Liposarcoma is a commonly occurring soft tissue sarcoma that can be divided into 4 subtypes. Myxoid and round cell liposarcoma (MRCL) represent one of these subtypes and are classified together due to their shared chromosomal translocation. Histologic analysis of MRCL reveals a myxoid matrix with a delicate capillary network and dispersed lipoblasts. Varying degrees of round cell component are also observed, with greater amounts of round cells indicating a higher histologic grade and poorer prognosis. MRCL has a unique pattern of spread due to its initial tendency to spread to extrapulmonary sites. Additionally, skeletal metastases are frequently found in cases of MRCL. While various imaging techniques are used to visualize MRCL and metastases, magnetic resonance imaging is generally the preferred method. This article reviews the pathophysiology and imaging features of MRCL as well as the imaging characteristics, advantages, and drawbacks of multiple imaging modalities for visualizing bone metastases.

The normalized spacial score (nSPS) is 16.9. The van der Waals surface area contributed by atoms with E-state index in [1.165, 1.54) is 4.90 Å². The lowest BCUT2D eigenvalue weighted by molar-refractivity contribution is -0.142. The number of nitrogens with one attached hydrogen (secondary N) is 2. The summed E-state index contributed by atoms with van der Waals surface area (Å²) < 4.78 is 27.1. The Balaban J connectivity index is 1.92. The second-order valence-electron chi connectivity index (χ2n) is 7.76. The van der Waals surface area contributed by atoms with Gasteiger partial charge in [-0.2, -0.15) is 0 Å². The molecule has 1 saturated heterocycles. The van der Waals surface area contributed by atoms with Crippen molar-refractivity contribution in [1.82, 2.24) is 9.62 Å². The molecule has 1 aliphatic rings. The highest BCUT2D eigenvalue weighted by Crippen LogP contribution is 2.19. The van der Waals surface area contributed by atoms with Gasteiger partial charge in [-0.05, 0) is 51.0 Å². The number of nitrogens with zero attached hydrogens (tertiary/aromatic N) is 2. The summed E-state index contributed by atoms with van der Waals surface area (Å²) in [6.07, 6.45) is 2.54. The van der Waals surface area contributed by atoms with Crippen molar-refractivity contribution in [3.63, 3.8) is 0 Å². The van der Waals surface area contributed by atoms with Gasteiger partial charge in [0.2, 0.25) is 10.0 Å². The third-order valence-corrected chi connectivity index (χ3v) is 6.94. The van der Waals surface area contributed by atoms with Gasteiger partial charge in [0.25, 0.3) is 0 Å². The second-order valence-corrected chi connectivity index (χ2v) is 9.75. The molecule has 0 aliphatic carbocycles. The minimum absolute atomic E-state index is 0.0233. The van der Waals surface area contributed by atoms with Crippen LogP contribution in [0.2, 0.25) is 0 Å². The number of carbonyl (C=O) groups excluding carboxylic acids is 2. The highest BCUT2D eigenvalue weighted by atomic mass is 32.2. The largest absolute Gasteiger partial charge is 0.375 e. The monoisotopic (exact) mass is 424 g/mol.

ASJC Scopus subject areas
- Radiology Nuclear Medicine and imaging